Tax Tips

Posted on:

Raffi Pailagian
Financial Planner / Managing Partner

Tax Tips To Review Before 30 June 2024

With the 30th of June rapidly approaching, here are a few tax tips you might be interested in, as it’s important to ensure you have our house in order.

When focusing on personal tax planning, there are a number of areas you need to address, with the first step being to assess your situation this financial year.

Your Situation

It is important to undertake a quick assessment of the financial year by assessing your income for the year, any bonuses that have been paid, training or educational costs that may be tax deductible, and how much your employer has contributed to super as SG contributions. In relation to your personal investments what is the level of income you expecting from investments such as property or shares, how much interest have you paid on investment loans, are there depreciation allowances on your investment property, and have you sold any assets and if so at a gain or loss this financial year?

Having this information on hand will allow us to make a quick assessment on your approximate tax position and quick ways that you can reduce tax before year end using some of these strategies below.

Concessional Contributions to Cap & The Carry Forward

Concessional contributions are contributions made to your superannuation fund before tax. These include employer contributions, salary sacrifice contributions and personal deductible contributions. The annual cap for concessional contributions is currently $27,500 (in the 2023-24 financial year) and will increase to $30,000 in the 2024-25 financial year.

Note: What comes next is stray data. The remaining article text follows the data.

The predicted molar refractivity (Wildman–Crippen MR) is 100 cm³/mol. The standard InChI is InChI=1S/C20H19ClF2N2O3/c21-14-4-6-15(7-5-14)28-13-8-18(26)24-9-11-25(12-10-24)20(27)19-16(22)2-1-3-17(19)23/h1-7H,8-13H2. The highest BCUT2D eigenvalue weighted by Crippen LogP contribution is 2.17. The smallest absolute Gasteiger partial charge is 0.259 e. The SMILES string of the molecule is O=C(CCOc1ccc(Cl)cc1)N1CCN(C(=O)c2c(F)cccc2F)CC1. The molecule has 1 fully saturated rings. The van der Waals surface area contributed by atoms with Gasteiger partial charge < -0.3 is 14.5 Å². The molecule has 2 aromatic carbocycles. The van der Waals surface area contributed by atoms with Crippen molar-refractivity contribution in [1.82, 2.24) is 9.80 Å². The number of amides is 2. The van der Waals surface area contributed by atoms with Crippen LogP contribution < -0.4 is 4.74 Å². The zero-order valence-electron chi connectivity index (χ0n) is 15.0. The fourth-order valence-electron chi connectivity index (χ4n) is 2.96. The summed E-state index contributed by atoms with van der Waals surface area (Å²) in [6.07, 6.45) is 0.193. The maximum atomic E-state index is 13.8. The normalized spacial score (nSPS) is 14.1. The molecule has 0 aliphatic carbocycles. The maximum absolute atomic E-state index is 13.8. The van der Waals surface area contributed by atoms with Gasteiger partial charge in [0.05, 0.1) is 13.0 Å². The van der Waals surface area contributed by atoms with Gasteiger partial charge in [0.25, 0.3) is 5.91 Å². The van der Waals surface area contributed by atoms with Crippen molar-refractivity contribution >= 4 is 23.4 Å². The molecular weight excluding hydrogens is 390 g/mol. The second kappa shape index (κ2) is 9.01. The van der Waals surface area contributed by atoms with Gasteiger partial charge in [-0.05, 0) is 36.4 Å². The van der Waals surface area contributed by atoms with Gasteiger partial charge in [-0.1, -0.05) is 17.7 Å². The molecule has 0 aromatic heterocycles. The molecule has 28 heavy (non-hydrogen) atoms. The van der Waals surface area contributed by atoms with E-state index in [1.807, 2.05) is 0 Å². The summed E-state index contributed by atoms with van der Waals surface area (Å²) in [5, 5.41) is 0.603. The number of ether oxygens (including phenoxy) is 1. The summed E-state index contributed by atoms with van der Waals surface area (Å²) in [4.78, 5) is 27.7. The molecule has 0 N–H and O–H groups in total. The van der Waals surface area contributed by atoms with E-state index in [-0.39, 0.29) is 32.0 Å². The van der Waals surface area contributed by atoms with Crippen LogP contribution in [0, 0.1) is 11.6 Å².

Making a personal deductible contribution prior to the 30th of June 2024 up to this Concessional Contribution cap can reduce taxable income and provide you with a tax saving.

If you have received a larger income or bonus this year, or have sold an asset with a large gain, you may be able to utilise the Concessional Contribution Carry Forward rule, introduced on 1 July 2018, which allows individuals to carry forward any unused portion of their concessional contributions cap for up to five years.

If you are eligible this strategy can help you reduce assessable income or capital gains this financial year.

Prepayments – IP & Interest

Another strategy to reduce taxable income is by pre-paying your Income Protection premiums or investment loan interest (if the lender permits) before the 30th of June.

Income Protection cover that is used to protect your income in case of your illness or disability is a great tool to protect your personal financial livelihood. However, it can also be a tax tool if funded personally as the premiums are generally tax deductible. By pre-paying the annual premium you can not only secure the protection, but also gain a tax deduction this financial year.

Some investment loans also allow investors to pre-pay the interest for the year thereby generating a tax -deduction prior to the end of financial year. This strategy is beneficial from a tax perspective, however, if the loan is on a variable rate you may be paying more interest as the expectation is that interest rates will be on the way down next calendar year.

Personal Excess Cash – NCC’s

If you have excess cash sitting in your personal account and generating interest this income may be taxable depending on you other income levels. It can be highly advantageous to make a personal non-deductible or Non-Concessional contribution to super of these amount to the Non-Concessional cap ($110,000 this financial year) as the interest generated after this point would be taxed at 15% in superannuation compared to up to 45% at the highest marginal tax rate.

New Asset Purchases

There are a number of ways that new asset purchases can be made for higher income earners to ensure funds are tax-effective and protected. We have a full discussion on this topic on the Unlock Your Business Podcast, which now also records episodes on YouTube. The link for this episode is


Interested in knowing more?


Important Disclaimer: The information provided in this article is general in nature and does not constitute financial advice. Please consult with a qualified financial advisor to discuss your individual circumstances.

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